The staff members have a combined thirty-plus years of experience working on the Hill,” Mr. James wrote. “Never has any member of Congress treated us with as much disrespect and unprofessionalism as we witnessed during those five days.”

Ms. Sekula-Gibbs has raised eyebrows on Capitol Hill, largely because of the resignations. Earlier, she told reporters she planned to resolve such thorny issues as tax cuts, immigration reform and the Iraq war — all in less than two weeks of a lame-duck Congress”

Despite how lousy the Republicans are, voting for Mr. Lampson is a judgement call.

On one hand, in 2006 Mr. Lampson  campaigned to the right in order to win a Republican-leaning district. George W. Bush won 64% here in 2004. Sometimes you do what you have to do.

On the other hand, Lampson’s 2006 campaign seemed at times further to the right than required. Specifically egregious in my view was an ad criticizing Dr. Sekula Gibbs for routine city council votes on water and sewer rate hikes.

Cities have to be able to function.

Here is Representative Lampson’s campaign page

You could argue that as long as Mr. Lampson supports Nancy Pelosi for House Speaker and votes with Democrats as often as political realities allow, why not take the best you are going to get in tough circumstances?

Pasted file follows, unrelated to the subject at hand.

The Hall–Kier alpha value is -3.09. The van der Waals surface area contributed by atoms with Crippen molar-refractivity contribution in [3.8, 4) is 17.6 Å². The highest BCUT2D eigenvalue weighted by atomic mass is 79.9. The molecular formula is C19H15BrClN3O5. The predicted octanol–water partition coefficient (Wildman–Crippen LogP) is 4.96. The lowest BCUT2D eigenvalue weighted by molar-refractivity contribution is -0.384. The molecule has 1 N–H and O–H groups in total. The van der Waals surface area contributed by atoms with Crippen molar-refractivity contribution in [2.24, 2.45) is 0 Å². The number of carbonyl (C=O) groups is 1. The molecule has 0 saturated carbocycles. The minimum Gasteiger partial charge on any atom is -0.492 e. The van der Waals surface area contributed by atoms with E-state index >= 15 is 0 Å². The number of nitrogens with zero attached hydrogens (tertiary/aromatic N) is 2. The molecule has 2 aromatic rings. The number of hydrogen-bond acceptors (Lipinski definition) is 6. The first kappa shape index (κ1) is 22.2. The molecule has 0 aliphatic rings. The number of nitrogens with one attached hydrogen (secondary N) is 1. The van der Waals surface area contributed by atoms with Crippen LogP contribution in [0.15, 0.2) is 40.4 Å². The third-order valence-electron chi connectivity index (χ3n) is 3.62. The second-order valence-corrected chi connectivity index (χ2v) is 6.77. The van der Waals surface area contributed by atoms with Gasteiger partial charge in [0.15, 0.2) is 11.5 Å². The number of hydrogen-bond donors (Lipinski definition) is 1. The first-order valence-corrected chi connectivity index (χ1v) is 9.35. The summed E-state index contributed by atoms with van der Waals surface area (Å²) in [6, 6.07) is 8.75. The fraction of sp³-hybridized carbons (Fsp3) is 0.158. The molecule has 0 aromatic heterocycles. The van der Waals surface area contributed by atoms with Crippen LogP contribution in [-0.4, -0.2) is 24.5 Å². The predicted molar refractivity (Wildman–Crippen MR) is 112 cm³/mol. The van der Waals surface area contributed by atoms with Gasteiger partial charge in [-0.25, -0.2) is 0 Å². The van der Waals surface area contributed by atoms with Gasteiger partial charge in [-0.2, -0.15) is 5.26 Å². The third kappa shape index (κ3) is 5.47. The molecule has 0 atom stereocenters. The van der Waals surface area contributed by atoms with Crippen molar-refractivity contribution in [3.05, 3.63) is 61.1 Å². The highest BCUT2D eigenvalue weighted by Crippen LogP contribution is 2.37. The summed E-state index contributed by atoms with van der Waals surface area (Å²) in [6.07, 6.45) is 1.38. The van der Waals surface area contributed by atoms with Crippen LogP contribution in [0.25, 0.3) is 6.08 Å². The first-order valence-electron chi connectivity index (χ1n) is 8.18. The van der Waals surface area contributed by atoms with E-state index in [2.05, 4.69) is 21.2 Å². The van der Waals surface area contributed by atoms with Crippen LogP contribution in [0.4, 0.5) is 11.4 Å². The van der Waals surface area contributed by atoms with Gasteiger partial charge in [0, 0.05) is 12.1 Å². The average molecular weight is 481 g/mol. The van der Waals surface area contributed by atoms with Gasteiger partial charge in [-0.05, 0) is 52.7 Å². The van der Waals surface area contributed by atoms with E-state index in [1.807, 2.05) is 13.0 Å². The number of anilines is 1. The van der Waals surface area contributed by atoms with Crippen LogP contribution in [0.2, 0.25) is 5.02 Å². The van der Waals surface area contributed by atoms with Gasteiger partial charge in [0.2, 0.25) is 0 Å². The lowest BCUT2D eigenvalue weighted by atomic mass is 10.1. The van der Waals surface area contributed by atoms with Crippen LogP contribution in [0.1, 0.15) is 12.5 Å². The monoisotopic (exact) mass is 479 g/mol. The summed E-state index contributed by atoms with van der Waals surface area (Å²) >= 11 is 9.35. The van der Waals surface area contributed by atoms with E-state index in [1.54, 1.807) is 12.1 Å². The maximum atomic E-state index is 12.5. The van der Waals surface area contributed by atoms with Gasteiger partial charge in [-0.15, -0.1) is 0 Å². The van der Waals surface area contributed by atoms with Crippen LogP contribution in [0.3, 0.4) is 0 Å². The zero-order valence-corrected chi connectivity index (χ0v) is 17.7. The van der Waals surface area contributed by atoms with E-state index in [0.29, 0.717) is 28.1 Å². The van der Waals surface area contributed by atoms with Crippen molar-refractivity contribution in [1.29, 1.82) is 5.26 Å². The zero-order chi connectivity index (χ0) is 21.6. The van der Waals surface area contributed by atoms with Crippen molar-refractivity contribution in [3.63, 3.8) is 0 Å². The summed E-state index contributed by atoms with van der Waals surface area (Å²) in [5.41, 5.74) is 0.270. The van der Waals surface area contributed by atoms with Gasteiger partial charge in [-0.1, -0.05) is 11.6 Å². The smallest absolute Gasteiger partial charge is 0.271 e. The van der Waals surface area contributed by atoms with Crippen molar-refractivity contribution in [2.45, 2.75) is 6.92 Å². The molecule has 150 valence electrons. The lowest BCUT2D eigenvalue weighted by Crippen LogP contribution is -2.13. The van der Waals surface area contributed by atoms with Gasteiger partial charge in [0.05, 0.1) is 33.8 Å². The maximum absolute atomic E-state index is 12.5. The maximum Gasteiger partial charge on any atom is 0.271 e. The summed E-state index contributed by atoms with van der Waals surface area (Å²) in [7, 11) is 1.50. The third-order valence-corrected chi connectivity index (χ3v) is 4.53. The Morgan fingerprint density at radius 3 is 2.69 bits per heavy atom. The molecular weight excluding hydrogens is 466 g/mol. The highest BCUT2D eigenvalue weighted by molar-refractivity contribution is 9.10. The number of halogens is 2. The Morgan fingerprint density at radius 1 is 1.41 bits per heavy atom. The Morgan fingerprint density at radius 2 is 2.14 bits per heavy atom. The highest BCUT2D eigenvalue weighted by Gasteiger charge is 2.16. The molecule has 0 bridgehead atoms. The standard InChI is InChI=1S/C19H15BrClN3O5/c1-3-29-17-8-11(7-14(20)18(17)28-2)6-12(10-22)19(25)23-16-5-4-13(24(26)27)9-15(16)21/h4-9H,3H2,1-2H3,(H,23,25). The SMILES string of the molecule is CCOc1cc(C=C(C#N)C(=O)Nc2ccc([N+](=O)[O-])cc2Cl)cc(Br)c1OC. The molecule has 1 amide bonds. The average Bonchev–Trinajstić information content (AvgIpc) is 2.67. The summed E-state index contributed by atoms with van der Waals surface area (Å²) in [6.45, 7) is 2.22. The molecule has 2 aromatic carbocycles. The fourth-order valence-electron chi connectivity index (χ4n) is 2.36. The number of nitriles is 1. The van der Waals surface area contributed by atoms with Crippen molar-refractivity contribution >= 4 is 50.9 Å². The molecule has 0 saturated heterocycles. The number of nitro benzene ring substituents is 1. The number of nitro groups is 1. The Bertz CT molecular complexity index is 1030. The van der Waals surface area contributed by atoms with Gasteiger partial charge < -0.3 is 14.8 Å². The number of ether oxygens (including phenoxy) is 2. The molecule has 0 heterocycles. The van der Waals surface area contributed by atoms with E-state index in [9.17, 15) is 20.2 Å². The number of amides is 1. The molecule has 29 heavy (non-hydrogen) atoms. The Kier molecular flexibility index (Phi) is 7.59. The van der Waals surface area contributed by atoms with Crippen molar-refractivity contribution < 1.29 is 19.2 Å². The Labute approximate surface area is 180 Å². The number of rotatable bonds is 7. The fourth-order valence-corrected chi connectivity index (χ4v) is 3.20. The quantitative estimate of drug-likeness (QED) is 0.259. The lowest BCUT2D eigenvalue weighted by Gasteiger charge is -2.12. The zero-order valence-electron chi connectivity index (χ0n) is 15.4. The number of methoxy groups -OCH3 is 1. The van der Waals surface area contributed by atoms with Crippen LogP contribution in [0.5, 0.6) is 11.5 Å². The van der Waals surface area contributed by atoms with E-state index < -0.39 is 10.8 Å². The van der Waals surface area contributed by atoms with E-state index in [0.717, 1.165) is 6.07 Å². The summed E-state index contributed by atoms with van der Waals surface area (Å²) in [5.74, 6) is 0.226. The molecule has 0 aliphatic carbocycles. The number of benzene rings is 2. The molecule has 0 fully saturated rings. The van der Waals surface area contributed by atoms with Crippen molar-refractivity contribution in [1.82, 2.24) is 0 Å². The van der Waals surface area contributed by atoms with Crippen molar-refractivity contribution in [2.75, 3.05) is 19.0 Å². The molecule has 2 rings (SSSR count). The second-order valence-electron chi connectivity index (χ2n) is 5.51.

Or, you could argue that we are not always obligated to take the least-bad option. Sometimes you can just leave a blank spot on your ballot. If we always take the least-bad option, we’ll just end up being used.

For example, as a lifelong resident of cities, I’ve long felt Democrats take the votes of black folks in every election, but often offer little in return.  

On Election Day, you might be able to stomach Mr. Lampson and vote for him. Or you might feel it is all too much. We’ll see how obnoxious Mr. Lampson’s campaign is in 2008.     

This is a basic dilemma in districts where a candidate for the minority party in the area has to contort his or herself to get elected.

( Photo of contortionist.)

The 22nd Congressional district of Texas is in the Houston metropolitan area. A focus in the district is on the growing suburban city of Sugar Land. 80,000 of the 22nd’s 800,000 people live in Sugar Land. (Here is a history of Sugar Land.) 

The district includes portions of Fort Bend, Brazoria, Galveston and Harris counties. While Sugar Land is in Fort Bend ( Which is a big place with nearly 500,000 people), roughly half the district lives in Harris County.

Other communites in the 22nd include Pasadena, Santa Fe, La MarqueWebster, La Porte and Pearland.

Some these places are aging industrial areas while others are newer suburbs.

In contrast to booming Sugar Land, Pasadena is an established center of industry. 140,000 people live in Pasadena. (Here is a history of Pasadena.)

( Photo of Pasadena, Texas.) 

Houston suburbs are very ethnically diverse. This is a strong point of Houston and the Houston area. The 22nd is counted as 8% Asian, 9% black and with 20% of Hispanic origin.  

An important source of jobs in this Republican district is the Lyndon B. Johnson Space Center. Republicans are fine with government spending when they are the ones cashing the checks.

(Relative importance of Texas-22 as seen from moon. Here are some basic facts about the moon. )

 

Good luck to liberal and progressive voters in Texas U.S House district 22—You’ll need it!

March 11, 2008 Posted by | Campaign 2008, Houston, Politics, Texas, Texas Primary '08 | , , , , , , , , , , , , , , , | 2 Comments